PCH/FMC announces better imaging capabilities

2013-09-14T12:20:00Z PCH/FMC announces better imaging capabilities JG-TC.com
September 14, 2013 12:20 pm

PARIS — Paris Community Hospital/Family Medical Cen has announced a major advancement in its medical imaging capabilities to better serve patients, especially trauma patients who face potentially life-threatening situations.

PCH/FMC recently connected to the Indiana University Health Radiology Cloud through seemyradiology.com, a computer network system that allows the hospital to transfer radiology images to 38 hospitals and medical centers in Indiana. This virtual server connection allows PCH/FMC to share images (such as CT scans, X-rays, nuclear medicine, ultrasound, and MRI scans) with specialty physicians at other locations.

Securely transferring images via the Internet, which can take as little as three minutes, is intended to replace the previous method of placing diagnostic images on a CD. In the past, CDs containing the images were either mailed or sent with a patient who was being transferred from PCH/FMC to another facility. Unlike CDs, digital image transfer allows specialists to view the images much more quickly and develop a treatment plan long before the patient arrives at their facility. This improvement to patient care can help contribute to a better outcome for the patient.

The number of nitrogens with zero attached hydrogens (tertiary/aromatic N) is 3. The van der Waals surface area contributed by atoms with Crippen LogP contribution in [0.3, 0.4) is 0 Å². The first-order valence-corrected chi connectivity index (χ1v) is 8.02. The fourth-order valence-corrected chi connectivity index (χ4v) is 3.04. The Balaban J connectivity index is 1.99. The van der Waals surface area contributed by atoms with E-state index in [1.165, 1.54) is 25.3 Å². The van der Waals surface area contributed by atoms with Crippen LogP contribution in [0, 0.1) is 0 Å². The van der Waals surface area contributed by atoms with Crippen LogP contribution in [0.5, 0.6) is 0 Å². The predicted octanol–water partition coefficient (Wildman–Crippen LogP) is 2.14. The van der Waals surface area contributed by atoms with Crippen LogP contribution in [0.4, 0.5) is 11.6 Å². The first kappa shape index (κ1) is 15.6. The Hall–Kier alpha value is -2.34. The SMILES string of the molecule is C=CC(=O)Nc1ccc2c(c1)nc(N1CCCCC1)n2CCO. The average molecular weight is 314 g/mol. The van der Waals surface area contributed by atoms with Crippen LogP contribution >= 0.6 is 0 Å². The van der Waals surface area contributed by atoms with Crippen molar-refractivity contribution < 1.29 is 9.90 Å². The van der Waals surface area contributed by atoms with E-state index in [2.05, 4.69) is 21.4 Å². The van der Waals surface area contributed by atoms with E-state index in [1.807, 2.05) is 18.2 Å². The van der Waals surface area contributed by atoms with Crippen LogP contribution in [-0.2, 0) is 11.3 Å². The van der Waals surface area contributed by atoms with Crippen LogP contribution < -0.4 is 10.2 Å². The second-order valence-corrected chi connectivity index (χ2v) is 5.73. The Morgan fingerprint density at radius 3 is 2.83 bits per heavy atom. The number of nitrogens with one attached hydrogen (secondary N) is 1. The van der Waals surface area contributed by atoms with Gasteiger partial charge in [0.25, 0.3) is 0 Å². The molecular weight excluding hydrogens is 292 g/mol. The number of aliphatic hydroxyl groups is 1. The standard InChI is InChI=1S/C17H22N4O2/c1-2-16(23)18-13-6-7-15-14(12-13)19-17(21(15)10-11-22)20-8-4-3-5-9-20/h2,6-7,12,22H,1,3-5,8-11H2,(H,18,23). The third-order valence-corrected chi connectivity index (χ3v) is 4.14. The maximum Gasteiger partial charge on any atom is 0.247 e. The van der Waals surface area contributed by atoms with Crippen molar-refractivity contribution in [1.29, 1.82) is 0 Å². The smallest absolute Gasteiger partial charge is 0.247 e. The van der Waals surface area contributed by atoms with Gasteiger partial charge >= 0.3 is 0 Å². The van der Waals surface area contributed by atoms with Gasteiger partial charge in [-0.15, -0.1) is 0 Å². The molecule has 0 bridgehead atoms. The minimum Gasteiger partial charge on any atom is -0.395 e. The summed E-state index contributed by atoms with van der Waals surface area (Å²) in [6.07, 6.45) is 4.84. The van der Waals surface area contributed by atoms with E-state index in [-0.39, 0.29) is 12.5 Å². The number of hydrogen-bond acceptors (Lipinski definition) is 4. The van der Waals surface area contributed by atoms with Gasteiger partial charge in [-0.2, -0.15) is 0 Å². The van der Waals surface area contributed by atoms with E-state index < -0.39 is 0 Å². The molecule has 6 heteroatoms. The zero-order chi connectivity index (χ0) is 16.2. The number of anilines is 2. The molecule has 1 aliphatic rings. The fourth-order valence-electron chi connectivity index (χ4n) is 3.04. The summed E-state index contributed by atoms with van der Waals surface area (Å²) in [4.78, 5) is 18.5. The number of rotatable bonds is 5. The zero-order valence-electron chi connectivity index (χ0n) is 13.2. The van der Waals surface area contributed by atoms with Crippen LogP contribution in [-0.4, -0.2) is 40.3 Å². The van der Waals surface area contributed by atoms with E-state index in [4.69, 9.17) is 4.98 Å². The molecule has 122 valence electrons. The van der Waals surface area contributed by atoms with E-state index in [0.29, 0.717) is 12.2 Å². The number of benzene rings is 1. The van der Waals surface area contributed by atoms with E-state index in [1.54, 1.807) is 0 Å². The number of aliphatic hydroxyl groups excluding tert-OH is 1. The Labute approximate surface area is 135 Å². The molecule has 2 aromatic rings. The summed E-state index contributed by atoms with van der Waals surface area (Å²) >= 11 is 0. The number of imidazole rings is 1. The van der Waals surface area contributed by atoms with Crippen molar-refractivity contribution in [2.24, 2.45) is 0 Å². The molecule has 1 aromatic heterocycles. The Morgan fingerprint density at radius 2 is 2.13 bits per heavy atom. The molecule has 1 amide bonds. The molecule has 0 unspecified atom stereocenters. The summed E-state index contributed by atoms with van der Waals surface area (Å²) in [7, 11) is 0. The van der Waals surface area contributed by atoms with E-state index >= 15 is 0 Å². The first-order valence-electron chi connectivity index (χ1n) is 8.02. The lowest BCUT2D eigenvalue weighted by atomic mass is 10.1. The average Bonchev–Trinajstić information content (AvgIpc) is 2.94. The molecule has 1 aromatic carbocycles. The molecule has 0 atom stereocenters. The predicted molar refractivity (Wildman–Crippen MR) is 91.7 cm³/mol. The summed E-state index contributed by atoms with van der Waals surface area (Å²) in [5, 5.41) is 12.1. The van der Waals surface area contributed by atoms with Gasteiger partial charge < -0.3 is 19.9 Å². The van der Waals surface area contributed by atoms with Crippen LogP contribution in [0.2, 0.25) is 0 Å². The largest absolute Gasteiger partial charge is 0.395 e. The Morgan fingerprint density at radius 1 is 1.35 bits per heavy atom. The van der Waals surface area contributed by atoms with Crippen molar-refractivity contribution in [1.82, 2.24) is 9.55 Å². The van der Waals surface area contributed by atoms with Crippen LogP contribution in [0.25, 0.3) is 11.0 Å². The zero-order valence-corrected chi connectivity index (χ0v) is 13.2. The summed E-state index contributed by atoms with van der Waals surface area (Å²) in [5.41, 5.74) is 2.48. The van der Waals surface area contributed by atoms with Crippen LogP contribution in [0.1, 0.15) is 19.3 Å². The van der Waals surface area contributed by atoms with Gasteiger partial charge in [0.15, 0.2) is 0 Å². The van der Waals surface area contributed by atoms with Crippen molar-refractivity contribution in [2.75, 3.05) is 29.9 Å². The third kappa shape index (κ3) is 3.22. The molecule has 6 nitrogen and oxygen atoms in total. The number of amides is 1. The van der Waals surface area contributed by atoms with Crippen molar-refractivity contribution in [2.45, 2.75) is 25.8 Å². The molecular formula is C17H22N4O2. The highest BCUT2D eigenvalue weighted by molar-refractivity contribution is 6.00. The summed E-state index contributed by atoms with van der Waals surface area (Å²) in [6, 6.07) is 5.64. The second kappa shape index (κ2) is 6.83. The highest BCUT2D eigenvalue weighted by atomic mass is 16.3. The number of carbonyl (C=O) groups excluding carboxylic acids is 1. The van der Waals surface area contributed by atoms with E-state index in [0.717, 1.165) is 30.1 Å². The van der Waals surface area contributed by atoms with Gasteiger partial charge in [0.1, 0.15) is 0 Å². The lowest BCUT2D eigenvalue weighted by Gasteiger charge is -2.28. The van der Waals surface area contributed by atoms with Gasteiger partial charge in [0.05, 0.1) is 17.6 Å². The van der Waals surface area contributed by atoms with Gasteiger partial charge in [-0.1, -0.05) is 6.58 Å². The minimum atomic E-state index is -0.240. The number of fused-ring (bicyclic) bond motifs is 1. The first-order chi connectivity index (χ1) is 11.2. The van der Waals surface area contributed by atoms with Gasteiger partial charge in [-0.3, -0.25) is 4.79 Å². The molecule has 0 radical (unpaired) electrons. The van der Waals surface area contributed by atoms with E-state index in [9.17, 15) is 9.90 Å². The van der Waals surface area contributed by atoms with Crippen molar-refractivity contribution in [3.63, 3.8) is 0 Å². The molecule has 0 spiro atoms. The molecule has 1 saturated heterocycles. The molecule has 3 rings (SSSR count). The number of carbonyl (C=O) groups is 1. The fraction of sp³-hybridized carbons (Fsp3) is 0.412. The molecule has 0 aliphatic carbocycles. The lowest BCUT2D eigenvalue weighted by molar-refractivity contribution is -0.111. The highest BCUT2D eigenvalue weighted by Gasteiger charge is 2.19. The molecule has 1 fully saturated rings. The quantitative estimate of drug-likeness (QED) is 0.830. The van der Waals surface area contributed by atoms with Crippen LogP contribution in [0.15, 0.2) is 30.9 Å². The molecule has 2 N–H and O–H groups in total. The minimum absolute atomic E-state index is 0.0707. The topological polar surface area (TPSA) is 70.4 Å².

Groundbreaking Image Software

In addition to its connection with the Indiana University health cloud, PCH/FMC recently became the first hospital in the nation to launch new imaging software from Mplexus. This ground-breaking software retrieves a patient’s prior related images and bundles them with his most current images, creating a complete digital image package.

“It’s huge for patient care,” said Elisha Farmer, administrator of the PCH/FMC Picture Archiving Communication System (PACS).

“For example, if someone suffers brain trauma or a stroke, having access to prior images (if they are available) would be extremely useful for diagnosis. Comparing past images with current images would allow us to determine the best care plan for the patient.”

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